Sunday, October 19, 2008
pigeons, eggs and babies
- for the person asking whether it's true that pigeons always lay two eggs, one of each sex:
Almost true. The figures are based on feral pigeon research, but other species are nearly as accurate. They always lay two eggs, one day apart. In about 90% of nests, there will be one of each sex. What is really awesome though, is that in 78% of nests, the male will be the firstborn. No other species of bird comes even close to this percentage.
Apparently, the reason is that for the first 5 days or so, the male chick is stronger than the female. The eggs hatch 18 days after they are laid. It's always possible that in between the laying and the hatching, the weather or food supply might have changed significantly, and if it is only possible to raise one of the chicks, then the male is more likely to survive difficult circumstances. By 5 days though, the chicks are equal in size and strength.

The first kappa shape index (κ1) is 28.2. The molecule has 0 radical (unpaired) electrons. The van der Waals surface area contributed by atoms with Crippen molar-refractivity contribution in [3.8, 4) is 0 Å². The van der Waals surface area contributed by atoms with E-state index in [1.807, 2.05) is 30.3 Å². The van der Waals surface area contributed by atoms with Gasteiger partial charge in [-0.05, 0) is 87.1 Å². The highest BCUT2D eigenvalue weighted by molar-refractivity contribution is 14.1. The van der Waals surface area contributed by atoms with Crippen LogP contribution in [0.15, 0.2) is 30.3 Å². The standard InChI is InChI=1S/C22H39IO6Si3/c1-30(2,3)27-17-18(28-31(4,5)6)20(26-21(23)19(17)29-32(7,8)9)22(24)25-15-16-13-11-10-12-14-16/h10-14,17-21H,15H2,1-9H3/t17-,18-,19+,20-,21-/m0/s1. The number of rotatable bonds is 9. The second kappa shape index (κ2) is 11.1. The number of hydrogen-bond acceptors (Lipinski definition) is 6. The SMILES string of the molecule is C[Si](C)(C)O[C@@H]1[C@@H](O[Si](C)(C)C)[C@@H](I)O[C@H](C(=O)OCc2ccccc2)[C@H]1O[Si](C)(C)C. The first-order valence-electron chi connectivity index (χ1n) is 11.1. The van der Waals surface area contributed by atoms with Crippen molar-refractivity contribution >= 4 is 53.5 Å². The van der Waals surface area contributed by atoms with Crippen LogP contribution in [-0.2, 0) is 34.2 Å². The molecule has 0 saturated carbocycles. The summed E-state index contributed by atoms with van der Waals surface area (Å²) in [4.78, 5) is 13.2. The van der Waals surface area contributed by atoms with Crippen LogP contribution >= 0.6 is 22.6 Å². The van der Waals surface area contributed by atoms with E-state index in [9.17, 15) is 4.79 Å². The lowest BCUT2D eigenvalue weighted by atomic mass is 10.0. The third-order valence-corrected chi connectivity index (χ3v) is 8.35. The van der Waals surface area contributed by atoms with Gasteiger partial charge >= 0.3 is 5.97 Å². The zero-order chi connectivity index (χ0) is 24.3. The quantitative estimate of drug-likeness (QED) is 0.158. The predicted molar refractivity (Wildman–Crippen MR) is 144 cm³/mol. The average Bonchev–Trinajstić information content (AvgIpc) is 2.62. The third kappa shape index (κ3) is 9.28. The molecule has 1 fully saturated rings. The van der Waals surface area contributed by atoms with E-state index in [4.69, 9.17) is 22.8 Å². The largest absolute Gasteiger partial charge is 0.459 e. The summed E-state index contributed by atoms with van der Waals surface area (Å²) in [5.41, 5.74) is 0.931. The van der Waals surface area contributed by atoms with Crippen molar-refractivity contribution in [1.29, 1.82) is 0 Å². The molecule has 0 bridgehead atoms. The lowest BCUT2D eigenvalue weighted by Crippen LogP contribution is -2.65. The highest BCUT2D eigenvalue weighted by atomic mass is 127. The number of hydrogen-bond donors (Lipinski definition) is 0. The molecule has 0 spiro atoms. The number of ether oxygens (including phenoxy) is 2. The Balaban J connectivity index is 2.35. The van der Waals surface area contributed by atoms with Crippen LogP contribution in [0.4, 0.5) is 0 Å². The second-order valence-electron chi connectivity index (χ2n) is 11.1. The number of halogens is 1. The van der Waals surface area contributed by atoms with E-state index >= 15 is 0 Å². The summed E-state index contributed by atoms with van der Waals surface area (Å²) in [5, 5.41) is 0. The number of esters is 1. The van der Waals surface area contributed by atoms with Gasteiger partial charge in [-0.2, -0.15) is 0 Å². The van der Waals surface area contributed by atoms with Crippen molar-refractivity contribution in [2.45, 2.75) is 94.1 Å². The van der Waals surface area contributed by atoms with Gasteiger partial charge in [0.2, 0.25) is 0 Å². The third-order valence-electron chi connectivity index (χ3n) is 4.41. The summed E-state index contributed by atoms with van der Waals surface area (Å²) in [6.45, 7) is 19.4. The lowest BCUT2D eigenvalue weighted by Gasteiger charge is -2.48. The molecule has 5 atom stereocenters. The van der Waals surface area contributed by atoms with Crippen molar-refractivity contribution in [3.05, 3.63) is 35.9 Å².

This is the origin of referring to children where one is male and one is female as a 'pigeon pair'